John Currin (American, b. 1962), The Owens, 1994. Oil on canvas, 34 1/2 x 26 1/4 in.
Denis De Mot.
Torsten Jovinge (Swedish, 1898-1936), Alley - Menton, 1927. Oil on canvas mounted on panel, 36.5 x 45 cm.
Girl in Tree
Peter Doig - Ten Etchings
Pictured above are five works out of Peter Doig’s series “Ten Etchings”, the first series of etchings he ever released, in an edition of 35 on Zerkall 350g paper. The ones shown here are signed “TC” (Tate Copy) and were one of six
additional proof sets. They were printed at the beautifully named Hope Sufferance Press in London and published by The Paragon Press in 1996.
They are, as the TC indicates, in the collection of the Tate Britian and can be seen upon request, which is what I did while in London in the last weeks. The etchings are wonderful in their layering and delicacy - the blue background from the first print in the photoset above (titled "Whiteout") is chine collé, as is the woodgrained beige background of the last print shown here (titled "From ‘Pond Life’").
The third print in this set, showing a figure standing in some kind of pond or puddle is after a painting from 1993 which can be seen in this youtube video.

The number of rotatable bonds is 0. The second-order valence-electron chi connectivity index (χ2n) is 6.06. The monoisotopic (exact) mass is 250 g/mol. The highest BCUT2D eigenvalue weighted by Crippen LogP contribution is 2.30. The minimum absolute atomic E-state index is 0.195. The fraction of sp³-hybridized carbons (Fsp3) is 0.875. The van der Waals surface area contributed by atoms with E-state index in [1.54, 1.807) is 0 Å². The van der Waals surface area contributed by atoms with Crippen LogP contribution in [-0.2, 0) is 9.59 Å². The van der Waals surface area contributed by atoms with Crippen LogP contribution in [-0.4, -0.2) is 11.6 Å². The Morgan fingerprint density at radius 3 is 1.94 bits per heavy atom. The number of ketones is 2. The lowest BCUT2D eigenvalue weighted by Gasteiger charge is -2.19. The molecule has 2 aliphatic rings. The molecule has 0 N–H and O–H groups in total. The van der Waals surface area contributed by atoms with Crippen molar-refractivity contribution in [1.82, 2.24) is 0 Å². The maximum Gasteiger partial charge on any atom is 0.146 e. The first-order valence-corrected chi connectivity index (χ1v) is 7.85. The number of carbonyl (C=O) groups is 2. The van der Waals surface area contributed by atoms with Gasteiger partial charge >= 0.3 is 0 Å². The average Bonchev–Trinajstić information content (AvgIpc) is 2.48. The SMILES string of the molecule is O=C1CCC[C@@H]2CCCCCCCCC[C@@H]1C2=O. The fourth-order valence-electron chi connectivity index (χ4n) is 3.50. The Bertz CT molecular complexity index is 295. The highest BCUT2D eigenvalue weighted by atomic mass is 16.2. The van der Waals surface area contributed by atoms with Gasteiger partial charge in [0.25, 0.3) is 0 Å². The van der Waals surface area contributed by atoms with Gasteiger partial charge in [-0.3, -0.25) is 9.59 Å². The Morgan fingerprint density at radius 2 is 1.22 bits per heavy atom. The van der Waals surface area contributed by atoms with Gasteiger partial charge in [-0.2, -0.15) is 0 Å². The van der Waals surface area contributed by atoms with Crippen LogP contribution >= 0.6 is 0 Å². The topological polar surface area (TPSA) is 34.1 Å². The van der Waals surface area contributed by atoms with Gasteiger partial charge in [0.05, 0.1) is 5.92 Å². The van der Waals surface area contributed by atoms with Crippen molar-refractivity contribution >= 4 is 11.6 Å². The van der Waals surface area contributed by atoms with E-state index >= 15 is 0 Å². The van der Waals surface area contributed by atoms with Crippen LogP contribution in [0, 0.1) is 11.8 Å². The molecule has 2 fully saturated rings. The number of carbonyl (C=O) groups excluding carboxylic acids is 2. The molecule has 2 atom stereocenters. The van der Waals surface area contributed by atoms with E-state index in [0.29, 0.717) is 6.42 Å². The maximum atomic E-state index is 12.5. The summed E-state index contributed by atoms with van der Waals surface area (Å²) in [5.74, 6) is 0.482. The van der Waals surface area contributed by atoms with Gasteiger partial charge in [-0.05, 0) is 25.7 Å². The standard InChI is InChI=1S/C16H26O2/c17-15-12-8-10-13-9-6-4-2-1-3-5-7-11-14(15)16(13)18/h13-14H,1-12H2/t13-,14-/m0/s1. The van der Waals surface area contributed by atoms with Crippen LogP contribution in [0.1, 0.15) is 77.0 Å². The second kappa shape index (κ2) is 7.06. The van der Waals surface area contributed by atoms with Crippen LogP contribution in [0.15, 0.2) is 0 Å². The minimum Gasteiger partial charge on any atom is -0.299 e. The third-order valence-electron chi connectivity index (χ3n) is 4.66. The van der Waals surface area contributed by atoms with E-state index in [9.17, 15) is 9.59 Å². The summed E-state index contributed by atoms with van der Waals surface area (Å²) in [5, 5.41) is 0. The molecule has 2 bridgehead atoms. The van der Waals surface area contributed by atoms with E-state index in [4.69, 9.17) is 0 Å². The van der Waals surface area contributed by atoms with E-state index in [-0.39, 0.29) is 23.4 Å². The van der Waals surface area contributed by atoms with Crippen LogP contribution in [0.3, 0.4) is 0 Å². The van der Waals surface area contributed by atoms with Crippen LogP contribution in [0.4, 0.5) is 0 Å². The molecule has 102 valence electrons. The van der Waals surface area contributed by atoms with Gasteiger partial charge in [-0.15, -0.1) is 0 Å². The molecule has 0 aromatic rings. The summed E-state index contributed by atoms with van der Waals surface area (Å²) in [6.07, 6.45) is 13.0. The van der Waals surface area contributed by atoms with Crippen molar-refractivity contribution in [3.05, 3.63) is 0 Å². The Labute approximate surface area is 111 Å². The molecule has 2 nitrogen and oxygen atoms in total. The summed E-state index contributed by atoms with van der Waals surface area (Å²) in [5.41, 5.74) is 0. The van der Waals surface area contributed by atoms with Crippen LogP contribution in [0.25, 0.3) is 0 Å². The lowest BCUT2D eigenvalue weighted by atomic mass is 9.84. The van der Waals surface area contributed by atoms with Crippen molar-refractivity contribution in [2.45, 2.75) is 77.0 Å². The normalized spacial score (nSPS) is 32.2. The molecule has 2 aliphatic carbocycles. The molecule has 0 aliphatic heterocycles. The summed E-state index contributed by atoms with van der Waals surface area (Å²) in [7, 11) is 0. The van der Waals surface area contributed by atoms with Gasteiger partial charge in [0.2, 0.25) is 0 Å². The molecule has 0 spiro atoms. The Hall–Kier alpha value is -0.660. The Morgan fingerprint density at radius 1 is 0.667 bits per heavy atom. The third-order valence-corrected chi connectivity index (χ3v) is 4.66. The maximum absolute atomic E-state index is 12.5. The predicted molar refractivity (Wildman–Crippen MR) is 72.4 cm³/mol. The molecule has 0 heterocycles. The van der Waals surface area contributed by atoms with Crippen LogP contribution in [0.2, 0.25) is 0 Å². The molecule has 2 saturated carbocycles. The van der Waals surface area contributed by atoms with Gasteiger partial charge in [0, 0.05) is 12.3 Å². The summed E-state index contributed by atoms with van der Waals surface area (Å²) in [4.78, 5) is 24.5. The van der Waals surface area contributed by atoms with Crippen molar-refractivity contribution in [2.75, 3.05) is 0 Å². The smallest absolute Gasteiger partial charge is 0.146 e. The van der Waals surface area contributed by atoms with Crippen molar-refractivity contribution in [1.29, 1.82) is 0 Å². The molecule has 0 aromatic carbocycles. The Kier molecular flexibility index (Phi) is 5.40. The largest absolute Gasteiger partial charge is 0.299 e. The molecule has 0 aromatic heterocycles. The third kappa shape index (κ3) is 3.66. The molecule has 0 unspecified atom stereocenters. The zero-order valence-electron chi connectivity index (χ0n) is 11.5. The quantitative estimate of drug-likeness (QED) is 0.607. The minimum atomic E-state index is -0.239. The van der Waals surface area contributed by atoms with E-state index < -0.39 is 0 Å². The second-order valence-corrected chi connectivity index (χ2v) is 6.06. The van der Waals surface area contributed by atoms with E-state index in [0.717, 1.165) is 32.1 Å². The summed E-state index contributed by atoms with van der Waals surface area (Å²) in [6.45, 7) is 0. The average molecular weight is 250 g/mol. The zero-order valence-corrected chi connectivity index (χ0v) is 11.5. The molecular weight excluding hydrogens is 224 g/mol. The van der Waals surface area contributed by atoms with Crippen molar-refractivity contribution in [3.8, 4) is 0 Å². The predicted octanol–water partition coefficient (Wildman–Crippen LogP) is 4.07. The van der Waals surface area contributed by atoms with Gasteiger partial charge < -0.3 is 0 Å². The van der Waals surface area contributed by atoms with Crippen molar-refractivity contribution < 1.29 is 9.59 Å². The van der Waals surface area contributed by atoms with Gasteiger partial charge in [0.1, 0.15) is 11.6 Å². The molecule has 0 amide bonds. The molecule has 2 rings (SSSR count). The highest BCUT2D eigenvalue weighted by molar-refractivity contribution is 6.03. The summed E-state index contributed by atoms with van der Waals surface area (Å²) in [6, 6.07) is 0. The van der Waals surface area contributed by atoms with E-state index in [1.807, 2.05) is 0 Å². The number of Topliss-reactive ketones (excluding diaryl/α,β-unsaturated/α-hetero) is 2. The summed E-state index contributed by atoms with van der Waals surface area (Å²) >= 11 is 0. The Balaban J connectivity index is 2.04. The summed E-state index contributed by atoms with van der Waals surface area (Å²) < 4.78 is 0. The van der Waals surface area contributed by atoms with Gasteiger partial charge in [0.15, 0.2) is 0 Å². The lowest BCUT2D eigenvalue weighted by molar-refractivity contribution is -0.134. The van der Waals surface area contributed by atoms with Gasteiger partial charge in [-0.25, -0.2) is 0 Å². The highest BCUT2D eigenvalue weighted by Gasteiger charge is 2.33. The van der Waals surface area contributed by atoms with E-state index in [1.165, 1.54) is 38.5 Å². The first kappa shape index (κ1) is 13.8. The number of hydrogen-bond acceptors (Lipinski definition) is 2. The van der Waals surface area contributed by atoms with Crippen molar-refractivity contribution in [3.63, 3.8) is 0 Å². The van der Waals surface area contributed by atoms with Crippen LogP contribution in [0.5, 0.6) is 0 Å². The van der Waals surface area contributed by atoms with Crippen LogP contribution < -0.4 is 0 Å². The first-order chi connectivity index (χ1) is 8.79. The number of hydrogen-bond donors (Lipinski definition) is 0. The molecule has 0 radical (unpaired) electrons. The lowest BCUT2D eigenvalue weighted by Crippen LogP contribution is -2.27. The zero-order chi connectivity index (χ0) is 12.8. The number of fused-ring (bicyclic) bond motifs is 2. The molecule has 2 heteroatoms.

Looking at these prints online is fun, but if you have the time and an institution with a collection close by, do yourself the favour and inquire how to study prints in their collection - it’s always a treat to see works like this up close, without pesky reflecting glass or troublesome couples right behind your shoulder, the dude explaining his female partner the very things she can see herself “and here is some kind of guy standing in a puddle of water” and you kinda have to turn around because your youtube fail video conditioned brain wants to see the moment when she claws his eyes out and hisses I’m not fucking blind you moron but then that never happens, and the couple moves on, still within earshot (you realize it will take forever until you’ll stop hearing the guy, he’s got that kind of voice that will single out your ears from like 30m away and make you hear it) and by then you’ve stared at the print so hard, trying to block out the world around you that the image doesn’t even make sense anymore, the blue that maybe once was sky has abstracted itself into a shape disconnected from the rest. Anyway, I’m digressing.
Give Ty Segall some love, if you’ve read this far:
from Transition part 3, by Lauren Marsolier